Your channel deserves many million of followers x

  20. Shawn, as promised: It’s real: you’re now a patron of Shawn James! My amount is small but others will build it.

  21. My mom (she's 88 yo btw) and I just started watching your videos yesterday and end up until 2 am. She loves the interaction between you and Casey. It's her dream to live in the countryside, that's why can't stop watching you.

  22. Solar panels are self reliant. You are harnessing energy from the sun. Maintaining them yourself, etc… You can't get more self-reliant than that.

  23. shawn  que tipo de pajarraco  es que se escucha  parece que dijera  hola hola en el minuto 8:43 es una urraca  o que  ,  parece que  te saludara  desde arriba  hola hola  en castellano  . y lo repite en los siguientes  minutos  , reviza el video

  24. סלחה על התגבה אולי לא רצויה . אתה יותר מדבר ואוכל לבריאות תן לראות את היפה שאתה עושה . הנוף והסביבה יפה לעין . על כל פנים תודה לסרטונים היפים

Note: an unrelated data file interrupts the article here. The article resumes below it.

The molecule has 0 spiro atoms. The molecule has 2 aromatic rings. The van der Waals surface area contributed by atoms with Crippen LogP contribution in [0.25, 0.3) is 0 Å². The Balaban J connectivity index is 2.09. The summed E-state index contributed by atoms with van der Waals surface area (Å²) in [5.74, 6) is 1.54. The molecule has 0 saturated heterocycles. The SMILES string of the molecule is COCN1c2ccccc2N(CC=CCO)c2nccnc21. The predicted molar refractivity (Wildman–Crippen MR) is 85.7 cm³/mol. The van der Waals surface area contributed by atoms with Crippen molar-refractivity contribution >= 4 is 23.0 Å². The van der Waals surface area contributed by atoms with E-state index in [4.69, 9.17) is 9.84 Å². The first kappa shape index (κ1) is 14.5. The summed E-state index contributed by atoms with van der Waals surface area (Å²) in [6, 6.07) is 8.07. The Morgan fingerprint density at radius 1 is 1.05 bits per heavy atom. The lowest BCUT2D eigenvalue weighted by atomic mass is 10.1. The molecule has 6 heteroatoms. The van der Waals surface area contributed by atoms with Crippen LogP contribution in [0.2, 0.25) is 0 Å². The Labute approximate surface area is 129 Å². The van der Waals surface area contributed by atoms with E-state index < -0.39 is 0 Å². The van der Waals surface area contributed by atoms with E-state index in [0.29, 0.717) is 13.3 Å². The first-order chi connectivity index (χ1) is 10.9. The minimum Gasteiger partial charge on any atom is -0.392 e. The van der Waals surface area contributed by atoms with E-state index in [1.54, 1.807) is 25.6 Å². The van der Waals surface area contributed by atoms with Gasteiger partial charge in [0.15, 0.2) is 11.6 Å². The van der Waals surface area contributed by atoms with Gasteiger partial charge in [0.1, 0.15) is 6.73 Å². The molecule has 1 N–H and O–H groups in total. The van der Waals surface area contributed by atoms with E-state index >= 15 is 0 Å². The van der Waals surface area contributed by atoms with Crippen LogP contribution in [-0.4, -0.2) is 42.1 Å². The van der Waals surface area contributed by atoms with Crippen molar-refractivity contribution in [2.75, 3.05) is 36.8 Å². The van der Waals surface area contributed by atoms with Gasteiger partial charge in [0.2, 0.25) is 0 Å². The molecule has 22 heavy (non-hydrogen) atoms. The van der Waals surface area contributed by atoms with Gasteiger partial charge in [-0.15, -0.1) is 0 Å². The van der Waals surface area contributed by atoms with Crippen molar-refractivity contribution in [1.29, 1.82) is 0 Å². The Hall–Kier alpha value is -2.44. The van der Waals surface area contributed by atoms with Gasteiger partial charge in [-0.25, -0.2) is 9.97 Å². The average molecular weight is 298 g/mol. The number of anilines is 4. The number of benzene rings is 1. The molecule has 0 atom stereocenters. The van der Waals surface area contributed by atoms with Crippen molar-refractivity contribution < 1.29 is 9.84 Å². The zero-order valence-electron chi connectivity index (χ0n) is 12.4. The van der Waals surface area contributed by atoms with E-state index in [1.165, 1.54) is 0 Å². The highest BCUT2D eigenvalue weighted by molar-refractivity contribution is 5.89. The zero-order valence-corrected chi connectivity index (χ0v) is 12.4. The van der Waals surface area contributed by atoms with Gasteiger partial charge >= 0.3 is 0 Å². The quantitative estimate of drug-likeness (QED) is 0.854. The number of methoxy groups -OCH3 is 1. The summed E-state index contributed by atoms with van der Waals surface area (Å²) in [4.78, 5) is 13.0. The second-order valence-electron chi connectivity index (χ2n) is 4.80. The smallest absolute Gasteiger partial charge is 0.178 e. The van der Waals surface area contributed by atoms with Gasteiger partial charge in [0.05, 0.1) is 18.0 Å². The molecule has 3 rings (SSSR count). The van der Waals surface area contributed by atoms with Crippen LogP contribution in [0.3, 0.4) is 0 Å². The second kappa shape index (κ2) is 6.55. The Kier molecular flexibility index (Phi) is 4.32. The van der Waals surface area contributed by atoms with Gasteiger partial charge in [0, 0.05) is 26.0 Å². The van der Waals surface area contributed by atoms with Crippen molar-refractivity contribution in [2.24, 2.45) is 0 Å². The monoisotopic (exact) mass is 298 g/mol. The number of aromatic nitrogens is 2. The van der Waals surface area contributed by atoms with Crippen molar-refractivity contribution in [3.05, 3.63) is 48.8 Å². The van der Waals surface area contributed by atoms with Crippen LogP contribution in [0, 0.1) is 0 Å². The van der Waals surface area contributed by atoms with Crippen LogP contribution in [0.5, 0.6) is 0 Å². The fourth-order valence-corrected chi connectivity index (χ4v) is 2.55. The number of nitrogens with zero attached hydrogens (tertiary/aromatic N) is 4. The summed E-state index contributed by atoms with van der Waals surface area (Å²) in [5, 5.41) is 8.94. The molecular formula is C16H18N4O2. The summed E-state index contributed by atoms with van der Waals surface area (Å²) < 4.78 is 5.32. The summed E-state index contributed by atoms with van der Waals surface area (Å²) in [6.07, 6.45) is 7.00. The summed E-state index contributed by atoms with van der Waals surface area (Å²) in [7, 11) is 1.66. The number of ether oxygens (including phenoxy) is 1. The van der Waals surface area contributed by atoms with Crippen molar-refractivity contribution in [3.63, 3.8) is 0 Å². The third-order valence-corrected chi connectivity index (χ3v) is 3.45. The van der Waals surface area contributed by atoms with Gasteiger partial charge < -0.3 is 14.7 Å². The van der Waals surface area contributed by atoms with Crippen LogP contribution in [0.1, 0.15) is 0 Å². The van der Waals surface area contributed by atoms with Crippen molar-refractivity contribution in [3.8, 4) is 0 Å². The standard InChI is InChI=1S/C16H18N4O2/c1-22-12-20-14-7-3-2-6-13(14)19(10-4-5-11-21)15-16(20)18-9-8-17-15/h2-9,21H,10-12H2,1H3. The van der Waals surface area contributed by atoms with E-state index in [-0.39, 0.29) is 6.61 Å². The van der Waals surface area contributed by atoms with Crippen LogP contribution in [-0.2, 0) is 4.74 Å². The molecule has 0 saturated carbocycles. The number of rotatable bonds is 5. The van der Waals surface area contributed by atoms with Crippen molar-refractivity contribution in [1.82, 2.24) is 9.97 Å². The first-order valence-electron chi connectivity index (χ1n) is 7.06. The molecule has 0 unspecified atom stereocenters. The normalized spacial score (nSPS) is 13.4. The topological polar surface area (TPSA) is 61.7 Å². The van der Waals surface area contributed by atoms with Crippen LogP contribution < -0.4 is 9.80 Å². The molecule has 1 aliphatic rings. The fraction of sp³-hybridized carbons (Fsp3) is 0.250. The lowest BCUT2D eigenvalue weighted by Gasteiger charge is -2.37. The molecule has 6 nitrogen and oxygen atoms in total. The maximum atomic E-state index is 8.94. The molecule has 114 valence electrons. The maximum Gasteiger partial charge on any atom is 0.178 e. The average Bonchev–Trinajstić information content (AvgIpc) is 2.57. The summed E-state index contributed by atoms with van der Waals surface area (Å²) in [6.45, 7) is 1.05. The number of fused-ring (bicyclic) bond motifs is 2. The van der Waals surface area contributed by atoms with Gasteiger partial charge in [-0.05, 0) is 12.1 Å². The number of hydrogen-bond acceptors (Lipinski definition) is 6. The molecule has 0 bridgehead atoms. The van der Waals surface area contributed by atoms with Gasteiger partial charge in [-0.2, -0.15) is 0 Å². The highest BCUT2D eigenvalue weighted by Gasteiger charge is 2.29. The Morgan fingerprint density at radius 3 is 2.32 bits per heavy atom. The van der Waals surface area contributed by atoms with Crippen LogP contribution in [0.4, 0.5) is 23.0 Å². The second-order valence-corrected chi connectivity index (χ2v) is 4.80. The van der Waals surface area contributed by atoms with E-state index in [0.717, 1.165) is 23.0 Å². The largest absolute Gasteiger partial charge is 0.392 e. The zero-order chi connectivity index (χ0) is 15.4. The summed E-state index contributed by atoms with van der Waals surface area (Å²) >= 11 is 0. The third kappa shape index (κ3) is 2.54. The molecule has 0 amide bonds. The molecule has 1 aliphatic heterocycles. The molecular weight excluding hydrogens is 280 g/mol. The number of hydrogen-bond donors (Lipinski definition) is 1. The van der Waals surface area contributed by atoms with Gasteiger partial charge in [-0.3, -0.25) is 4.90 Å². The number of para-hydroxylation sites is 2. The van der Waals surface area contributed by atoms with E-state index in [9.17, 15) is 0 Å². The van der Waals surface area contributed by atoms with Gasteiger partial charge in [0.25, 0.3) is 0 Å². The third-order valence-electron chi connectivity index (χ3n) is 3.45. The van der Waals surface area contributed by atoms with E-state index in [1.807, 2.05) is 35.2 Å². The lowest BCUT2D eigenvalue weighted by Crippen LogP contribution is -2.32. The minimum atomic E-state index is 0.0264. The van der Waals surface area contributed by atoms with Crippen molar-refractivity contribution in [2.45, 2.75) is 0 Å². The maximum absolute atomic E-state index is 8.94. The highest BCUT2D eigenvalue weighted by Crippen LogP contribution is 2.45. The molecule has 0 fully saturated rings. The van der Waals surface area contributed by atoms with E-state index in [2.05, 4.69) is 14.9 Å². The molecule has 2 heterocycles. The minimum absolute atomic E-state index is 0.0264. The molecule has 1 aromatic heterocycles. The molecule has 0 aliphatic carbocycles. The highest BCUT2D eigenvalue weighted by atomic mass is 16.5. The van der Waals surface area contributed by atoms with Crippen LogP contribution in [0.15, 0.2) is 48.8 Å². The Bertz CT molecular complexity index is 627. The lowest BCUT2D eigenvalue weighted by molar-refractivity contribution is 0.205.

25. Love all that you've done with your property. For your gardening and farming you'd get a lot out of Paul Gautschi's Back To Eden Gardening. Check him out on YT – he has gardens and orchards in very similar soil/terrain (Washington State in the US). No dig, and no plowing and rich rich soil that doesn't need watering. Paul has chickens too and they are a great source of fertilizer.
    God bless.

  26. Hey Sean. Love your videos. Did you ever show how you did the floor under the wood stove? I saw where you started it but never saw the end.

  27. whenever you decided to build a cabin you need to own the land right? i dont know how canada works. and do you still require building permits? im super interested in doing something like this.


  29. король дерева……человек дерева……виртуоз по дереву…….из казахстана ….привет……здоровья вам.

  30. wonder if you’ve thought of building a simple water tank to sit by the garden and have a small pump fill it all day in the summer, let it irritate the garden. wound require hose or pipe, obviously